Berlin Metropolis: Jews and the New Culture, 1890-1918, an exhibition mounted at the Jewish Museum in New York City (November 1990-April 2000) explored the significant role Jews played, as artists, producers and impresarios, in bringing avant-garde artistic culture to fin-de-siecle Berlin. Our challenge was to create an environment that integrated a wide range of objects and artifacts representing the different artistic spheres covered in this ambitious exhibition—the visual arts, literature, cabaret and cinema.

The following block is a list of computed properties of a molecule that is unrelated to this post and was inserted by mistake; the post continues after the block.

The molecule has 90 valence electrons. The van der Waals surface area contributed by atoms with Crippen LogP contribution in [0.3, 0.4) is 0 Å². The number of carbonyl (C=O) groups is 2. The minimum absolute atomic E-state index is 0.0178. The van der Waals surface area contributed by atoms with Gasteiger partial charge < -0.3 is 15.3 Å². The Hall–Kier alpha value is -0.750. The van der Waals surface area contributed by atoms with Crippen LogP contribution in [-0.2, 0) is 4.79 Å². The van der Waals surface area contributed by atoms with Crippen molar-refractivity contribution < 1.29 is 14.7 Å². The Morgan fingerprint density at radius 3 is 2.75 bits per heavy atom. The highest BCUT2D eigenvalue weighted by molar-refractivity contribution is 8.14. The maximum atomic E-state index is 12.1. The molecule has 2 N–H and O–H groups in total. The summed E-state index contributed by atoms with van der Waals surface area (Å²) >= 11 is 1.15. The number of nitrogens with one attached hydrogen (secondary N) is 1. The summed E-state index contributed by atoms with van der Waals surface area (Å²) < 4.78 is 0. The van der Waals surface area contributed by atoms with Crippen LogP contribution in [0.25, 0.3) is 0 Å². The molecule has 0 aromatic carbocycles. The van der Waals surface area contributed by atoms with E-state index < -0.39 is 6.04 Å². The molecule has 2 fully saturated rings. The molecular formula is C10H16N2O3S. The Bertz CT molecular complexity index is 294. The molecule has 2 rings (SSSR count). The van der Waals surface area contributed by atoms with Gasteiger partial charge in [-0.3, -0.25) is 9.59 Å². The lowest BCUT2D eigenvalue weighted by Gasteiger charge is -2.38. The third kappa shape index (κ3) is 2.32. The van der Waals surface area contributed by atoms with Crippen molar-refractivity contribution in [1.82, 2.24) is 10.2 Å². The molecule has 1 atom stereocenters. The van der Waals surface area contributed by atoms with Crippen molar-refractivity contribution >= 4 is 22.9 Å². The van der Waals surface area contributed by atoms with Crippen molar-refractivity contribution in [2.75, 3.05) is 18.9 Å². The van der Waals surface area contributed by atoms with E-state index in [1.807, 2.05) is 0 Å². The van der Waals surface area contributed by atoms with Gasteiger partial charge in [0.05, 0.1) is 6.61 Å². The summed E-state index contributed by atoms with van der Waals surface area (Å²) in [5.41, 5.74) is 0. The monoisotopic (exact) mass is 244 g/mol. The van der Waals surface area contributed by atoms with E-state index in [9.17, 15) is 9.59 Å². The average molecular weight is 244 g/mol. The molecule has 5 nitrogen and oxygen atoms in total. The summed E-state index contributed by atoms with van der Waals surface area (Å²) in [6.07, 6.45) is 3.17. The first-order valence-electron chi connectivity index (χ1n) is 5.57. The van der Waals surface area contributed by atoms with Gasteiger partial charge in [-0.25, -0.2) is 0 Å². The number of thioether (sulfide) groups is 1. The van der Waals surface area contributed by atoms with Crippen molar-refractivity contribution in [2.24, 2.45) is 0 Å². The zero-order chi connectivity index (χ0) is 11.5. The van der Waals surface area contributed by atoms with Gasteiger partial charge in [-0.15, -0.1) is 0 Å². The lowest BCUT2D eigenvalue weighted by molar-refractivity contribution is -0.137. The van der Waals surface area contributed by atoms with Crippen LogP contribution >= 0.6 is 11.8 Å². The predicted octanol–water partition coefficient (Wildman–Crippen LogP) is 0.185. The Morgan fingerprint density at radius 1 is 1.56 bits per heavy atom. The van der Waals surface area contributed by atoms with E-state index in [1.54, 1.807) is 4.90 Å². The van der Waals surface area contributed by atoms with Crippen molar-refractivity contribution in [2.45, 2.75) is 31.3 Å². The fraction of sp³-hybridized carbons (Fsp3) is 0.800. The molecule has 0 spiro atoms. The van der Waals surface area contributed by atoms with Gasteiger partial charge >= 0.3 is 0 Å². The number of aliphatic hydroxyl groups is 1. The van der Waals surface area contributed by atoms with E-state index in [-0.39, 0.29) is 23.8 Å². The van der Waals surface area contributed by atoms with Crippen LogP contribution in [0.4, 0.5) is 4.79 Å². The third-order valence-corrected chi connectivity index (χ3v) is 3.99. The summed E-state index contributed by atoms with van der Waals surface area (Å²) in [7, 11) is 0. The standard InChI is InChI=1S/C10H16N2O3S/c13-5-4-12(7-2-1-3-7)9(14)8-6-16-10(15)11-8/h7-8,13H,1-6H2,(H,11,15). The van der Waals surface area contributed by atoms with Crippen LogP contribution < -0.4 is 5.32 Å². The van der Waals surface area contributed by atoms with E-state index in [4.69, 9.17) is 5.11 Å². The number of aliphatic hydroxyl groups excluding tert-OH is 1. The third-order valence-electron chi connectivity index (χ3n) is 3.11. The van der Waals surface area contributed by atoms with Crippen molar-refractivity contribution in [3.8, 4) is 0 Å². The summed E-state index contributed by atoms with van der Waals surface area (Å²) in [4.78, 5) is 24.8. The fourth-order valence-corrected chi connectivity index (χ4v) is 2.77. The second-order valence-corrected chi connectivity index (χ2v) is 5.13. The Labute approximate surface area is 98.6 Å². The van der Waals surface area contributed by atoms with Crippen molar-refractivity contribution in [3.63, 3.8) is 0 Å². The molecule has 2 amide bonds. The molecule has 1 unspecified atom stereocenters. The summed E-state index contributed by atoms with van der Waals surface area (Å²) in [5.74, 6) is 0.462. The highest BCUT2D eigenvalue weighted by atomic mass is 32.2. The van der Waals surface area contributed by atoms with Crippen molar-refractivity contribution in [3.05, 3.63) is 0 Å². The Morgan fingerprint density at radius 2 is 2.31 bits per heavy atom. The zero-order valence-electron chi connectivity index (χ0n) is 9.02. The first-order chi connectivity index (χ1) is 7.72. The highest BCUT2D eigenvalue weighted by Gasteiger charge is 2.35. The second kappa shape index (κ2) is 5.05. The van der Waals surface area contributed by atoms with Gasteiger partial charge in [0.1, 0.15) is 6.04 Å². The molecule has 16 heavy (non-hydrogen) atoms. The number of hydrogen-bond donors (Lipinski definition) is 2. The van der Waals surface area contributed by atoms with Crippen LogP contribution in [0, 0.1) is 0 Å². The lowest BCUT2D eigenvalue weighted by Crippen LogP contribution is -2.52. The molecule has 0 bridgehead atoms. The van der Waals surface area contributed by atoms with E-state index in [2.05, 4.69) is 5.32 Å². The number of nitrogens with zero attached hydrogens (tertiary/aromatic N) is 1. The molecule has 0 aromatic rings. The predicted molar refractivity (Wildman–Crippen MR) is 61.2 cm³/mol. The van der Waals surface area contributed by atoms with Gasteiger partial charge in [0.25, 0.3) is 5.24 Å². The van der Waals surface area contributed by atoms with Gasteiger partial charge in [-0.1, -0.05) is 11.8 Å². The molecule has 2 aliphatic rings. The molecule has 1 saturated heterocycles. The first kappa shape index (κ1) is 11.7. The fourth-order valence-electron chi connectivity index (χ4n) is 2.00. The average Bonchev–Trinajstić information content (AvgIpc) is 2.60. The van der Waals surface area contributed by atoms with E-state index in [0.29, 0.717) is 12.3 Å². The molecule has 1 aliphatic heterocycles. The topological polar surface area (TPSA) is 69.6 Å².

Rather than isolate each section of this complex interdisciplinary show in separate rooms, our strategy was to create a series of inter-connecting zones associated with various artistic disciplines that were all linked by a series of interlocking horizontal and vertical surfaces for the display of a diverse range of media including prints, paintings, books, memorabilia, posters, and film clips. Carefully placed apertures inscribed in the Sheetrock walls created vistas that emphasized the formal and historical links between these overlapping artistic spheres as they emerged in Berlin prior to World War II.
|Location||New York, NY|